Things Fall Apart: Chapter 4, Part 3

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Starship Bellerophon was minding its business, on a long return cruise from an exploration and mapping mission, when it suffered disaster. Systems that should never fail, failed. Gravity fluctuated, slamming people against ceiling and floor.

The disaster occurred during Alpha Shift, when all the senior officers would have been at their posts, and many of their junior relief officers were off duty, relaxing in the Main Recreation room, or eating in Main Dining. The largest single group of survivors found so far were in Main Rec, the people in Main Dining having had to contend with cutlery being jostled along with themselves. In addition, a group of midshipmen, and one of the ship’s AIs, had been deliberately isolated for a training exercise by the XO. The middies have been found alive, as has the AI responsible for matter synthesis and reclamation, nicknamed Chef. The XO has not, nor has anyone more senior than a lieutenant.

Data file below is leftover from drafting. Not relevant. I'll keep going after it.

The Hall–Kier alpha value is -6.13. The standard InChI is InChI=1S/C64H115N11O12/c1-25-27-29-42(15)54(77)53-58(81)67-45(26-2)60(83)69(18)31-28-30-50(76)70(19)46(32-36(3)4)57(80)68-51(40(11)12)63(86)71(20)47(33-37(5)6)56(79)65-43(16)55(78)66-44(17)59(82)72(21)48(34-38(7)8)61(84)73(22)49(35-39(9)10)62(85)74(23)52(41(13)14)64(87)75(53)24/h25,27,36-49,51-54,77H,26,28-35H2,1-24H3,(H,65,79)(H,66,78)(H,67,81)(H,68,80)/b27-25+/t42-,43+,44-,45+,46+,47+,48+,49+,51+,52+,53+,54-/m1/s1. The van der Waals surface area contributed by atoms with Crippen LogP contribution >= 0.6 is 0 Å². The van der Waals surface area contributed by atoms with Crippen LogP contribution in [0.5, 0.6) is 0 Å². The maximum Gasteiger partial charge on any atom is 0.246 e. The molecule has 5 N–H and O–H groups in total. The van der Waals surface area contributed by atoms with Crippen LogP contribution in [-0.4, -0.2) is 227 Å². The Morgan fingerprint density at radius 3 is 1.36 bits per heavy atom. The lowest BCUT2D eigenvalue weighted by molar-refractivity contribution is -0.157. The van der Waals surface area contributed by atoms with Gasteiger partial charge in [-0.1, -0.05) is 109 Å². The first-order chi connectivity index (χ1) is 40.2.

Uncertain whether it was an attack, sabotage, or purely an accident, the survivors—many of them concussed or otherwise injured—are working to set their ship to rights, or at least right enough to ensure they survive to find out what happened to them!

As luck would have it, Singer and Wasserman had nearly 4 kiloseconds of uninterrupted time to work on this unpleasant task. By unspoken agreement, Wasserman re-rendered the model as simple line art, green against black for what was currently still present, faint amber lines to show what should have been there. It felt very primitive, but it also allowed them both to approach the task with less emotional involvement.